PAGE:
• With reporting India’s first case on  January 30, Kerala has consistently stayed ahead of the coronavirus curve, with its 70% recovery rate being the highest in the country. 
  • Kerala has so far tested 20,821 samples, also the highest for any state.

What sets its containment strategy apart?

Legacy of public health: Much before Kerala became a separate state in 1956, the region had seen several pathbreaking public health interventions. 

  • Pre-independence: 
    • In 1879, the erstwhile Travancore rulers made a proclamation making vaccination compulsory for public servants, prisoners and students.
    • In 1928, a parasite survey, done in association with the Rockefeller Foundation, led to the control of hookworm and filariasis.
  • The community health legacy got a boost as the state’s focus on literacy and women’s education helped it attain near 100% vaccination levels and develop a culture of personal hygiene. 
  • The World Health Organization, in a survey held in 12 countries in 2005, found that hand-washing with soap after defecation had a prevalence of 34% in Kerala, the highest among the states/countries surveyed. 
  • During COVID: So when the state began its ‘Break the Chain’ campaign during the COVID-19 outbreak to promote hand-washing and use of sanitisers, it only served to reiterate some of those best practices.

Health infrastructure: A critical factor in Kerala’s COVID-19 battle has been its robust healthcare system, considered on a par with those of many developed countries. 

  • In June 2019, Kerala topped all states on the NITI Aayog’s annual health index with an overall score of 74.01, more than 2½ times that of the least-performing state, UP (28.61).
  • Though Kerala has only been investing 5% of its total state plan outlay on healthcare (roughly equal to the national average spending in the sector), its focus on healthcare at the level of Primary Health Centres and Community Health Centres has made it stand apart. 
  • With the management of these centres in the hands of three-tier local bodies, many of these have modern diagnostic facilities and offer tele-medicine services.
  • The state’s private health sector, once dominated by the Church, has grown rapidly on the back of investment from NRIs and corporate healthcare groups mainly. 

During COVID-19 outbreak:

  • Building infrastructure:
    • Started with no testing facility (until late January), over the last two months Kerala’s COVID-19 testing facilities have grown to 13, ten of those in the government sector.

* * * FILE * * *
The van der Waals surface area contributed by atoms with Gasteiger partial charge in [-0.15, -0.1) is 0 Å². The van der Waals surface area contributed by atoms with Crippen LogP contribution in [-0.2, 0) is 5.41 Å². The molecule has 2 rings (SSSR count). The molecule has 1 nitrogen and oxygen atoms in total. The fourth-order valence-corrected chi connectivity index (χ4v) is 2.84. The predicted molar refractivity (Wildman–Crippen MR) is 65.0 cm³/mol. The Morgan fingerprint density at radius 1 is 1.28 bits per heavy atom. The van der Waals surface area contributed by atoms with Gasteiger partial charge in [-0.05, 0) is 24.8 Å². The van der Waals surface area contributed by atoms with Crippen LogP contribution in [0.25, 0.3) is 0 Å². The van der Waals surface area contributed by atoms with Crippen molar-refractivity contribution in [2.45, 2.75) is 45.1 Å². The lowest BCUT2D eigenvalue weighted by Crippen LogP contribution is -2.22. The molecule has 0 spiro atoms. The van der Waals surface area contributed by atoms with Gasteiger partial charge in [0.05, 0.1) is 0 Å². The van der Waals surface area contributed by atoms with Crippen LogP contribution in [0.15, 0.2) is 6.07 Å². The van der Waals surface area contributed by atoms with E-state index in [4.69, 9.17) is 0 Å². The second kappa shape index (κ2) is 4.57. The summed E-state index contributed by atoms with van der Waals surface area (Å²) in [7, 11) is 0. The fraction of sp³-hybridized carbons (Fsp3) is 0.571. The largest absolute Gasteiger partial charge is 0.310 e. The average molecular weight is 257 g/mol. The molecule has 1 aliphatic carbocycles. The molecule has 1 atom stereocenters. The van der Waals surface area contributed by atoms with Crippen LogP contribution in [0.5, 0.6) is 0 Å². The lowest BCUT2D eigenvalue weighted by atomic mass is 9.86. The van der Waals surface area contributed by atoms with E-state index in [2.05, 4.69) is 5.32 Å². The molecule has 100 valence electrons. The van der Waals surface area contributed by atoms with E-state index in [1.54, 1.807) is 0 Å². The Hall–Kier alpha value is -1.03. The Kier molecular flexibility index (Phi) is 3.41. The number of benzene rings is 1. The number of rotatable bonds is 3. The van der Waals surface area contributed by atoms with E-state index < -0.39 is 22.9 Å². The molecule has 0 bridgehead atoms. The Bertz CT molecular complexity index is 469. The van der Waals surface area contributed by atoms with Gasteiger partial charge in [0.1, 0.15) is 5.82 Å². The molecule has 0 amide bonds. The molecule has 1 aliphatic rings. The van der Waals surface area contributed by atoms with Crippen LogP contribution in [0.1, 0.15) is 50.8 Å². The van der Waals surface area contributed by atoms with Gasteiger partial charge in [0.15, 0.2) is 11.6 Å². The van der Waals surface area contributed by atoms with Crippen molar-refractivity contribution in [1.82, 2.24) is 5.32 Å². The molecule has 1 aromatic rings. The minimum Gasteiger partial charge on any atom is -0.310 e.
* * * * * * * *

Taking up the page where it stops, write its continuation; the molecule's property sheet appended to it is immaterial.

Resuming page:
• The state also stepped up its medical facilities, turning defunct hospitals into COVID-19 facilities. 
  • Lessons from Nipah
    • Kerala has put in place a rigorous surveillance network based on protocol set up by the Indian Council of Medical Research (ICMR), that had been fine-tuned to perfection during the outbreak of the Nipah virus in 2018 and 2019.
    • Besides tracing contacts of positive cases, Kerala strictly enforced 28 days of home quarantine although the general incubation period of the virus is 14 days.
  • Role played by local bodies:
    • The village committees kept the health department informed about fresh arrivals from abroad and ensured they remained indoors. 
    • In hotspots of Kasaragod and Kannur districts, some village panchayats launched call centres, connecting those quarantined with the authorities.
  • Use of technology:
    • Route maps of positive cases, drawn through GPS data, were released to help people self-report if they suspected they might have come in contact with an infected person. 
    • Geo-mapping of those under observation enabled better cluster management.
  • Appeal to isolate:
    • Those who reached Kerala from other states and their contacts were asked to isolate themselves.
    • This strategy helped the state rein in infections from participants of the Tablighi Jamaat event in Delhi. 
  • Social, political participation
    • Despite the largely bipolar nature of Kerala’s politics, almost the entire state would stay tuned to watch the Kerala government's daily press briefings on the state’s tackling of the situation. 
    • Coordination among different branches: It is evident in the Kerala government holding daily meetings with district medical officers and with other departments such as police, revenue, electricity, etc. 
    • The Kudumbashree Mission which is the state’s poverty eradication and women empowerment programme, has been at the frontlines with volunteers pitching in to make masks and launching community kitchens.